SSRO handling of commercially sensitive information
Statement on SSRO handling of commercially sensitive information
The Single Source Regulations Office (SSRO) was established by the Defence Reform Act 2014 (the Act) to be an independent arms-length expert and adjudicator on Ministry of Defence (MOD) single source defence procurement. Its mandate is to ensure that good value for money is obtained in government expenditure on qualifying defence contracts and that a fair and reasonable price is paid to the parties to those contracts.
To achieve these aims, the Act and the related Single Source Contract Regulations 2014 (the Regulations) which came into force on 18 December 2014, require that the SSRO be provided with the standard suite of reports described in Parts 5 and 6 of the Regulations for qualifying defence contracts and qualifying subcontracts.
The SSRO will also receive confidential and commercially sensitive information in accordance with the SSRO referrals procedure for referred matters from either a contractor or MOD under the Act and Regulations. The SSRO may also receive confidential and commercially sensitive information outside this formal referrals procedure as part of its interaction with industry and MOD stakeholders.
This statement is in response to comments made by industry stakeholders. It sets out how the SSRO handles the confidential and commercially sensitive information it receives and how it responds to obligations under the Freedom of Information Act 2000.
Confidential and commercially sensitive information
Schedule 5 of the Act and Part 10 of the Regulations make unauthorised disclosures of the information above a criminal offence. A person committing an offence will be liable to imprisonment or a fine or both. Under the terms and conditions of employment on joining the SSRO, employees commit to strict obligations for the protection of confidential information received during the course of their employment. In particular, they are expressly reminded that unauthorised disclosures of information under Schedule 5 of the Act and Part 10 of the Regulations is a criminal offence and are required to familiarise themselves with the relevant sections of the Act and Regulations.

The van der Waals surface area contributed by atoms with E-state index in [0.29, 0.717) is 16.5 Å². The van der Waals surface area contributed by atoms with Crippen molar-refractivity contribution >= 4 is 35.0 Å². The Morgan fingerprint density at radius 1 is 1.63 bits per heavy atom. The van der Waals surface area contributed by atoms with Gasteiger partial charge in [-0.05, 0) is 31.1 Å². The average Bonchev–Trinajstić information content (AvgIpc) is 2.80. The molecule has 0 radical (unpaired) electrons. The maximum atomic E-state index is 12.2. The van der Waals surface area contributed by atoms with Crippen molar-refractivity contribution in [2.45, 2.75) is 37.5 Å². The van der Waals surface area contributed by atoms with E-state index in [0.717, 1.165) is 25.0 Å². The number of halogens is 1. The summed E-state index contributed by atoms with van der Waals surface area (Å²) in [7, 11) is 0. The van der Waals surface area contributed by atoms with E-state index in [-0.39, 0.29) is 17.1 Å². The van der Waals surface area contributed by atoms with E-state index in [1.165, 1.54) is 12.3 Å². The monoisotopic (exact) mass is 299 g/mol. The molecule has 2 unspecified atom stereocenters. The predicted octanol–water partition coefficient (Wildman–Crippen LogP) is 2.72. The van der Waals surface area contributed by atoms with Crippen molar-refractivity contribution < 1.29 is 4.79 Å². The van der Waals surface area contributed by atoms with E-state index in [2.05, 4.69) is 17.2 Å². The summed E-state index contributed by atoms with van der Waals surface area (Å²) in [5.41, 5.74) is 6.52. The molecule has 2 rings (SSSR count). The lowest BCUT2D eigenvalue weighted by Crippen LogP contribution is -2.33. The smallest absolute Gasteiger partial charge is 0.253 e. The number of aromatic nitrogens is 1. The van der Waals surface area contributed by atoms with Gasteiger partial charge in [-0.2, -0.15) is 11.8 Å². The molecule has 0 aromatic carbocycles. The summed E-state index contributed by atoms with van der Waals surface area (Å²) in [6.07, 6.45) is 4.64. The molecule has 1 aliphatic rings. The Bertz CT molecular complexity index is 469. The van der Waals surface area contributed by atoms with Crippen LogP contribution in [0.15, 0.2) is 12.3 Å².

The SSRO has in place policies and procedures for the declaration of interests. In its Corporate Governance Framework, the SSRO sets out the conduct expected of members and staff and prohibits them from using information gained in the course of their duty for personal gain. We require the same standards and conduct of our SSRO Referrals Committee panel members.
Non-executive members of the SSRO’s Board are appointed by the Secretary of State in accordance with Schedule 4 of the Defence Reform Act. The terms and conditions of appointment require compliance with the SSRO Code of Conduct for Board Members, which prevents the use, copying or disclosure of confidential information. The latter term is broadly defined in the Code of Conduct and includes anything marked “confidential”. Members may be removed from office for misconduct, which would include a breach of the Code of Conduct.
Committee members who are neither Board members nor employees are appointed by the SSRO pursuant to paragraph 11 of Schedule 4 to the Defence Reform Act. Committee members are subject to an obligation that all information acquired during their appointment with the SSRO is confidential and should not be released, communicated or disclosed to third parties. The SSRO may terminate the appointment of a committee member who commits a breach of his or her obligations.
The Code of Conduct for Board members similarly expressly prohibits members from using information gained in the course of public service for personal gain or using the opportunity to promote their own private interests. Board members are reminded that any breach of these obligations may be a criminal offence under insider dealing legislation. SSRO Referral Committee panel members must also adhere to these standards and conduct.
The SSRO has strict policies and procedures relating to information security. All users of SSRO equipment are required to help protect the information held on them and breaches will result in disciplinary action being taken. SSRO equipment may only be used by users approved and trained to use them, and only for those purposes and in accordance with SSRO policies. Strict controls are in place to govern the use of SSRO equipment and to protect when equipment is not in use. Compliance is monitored by the SSRO for prohibited or unauthorised use.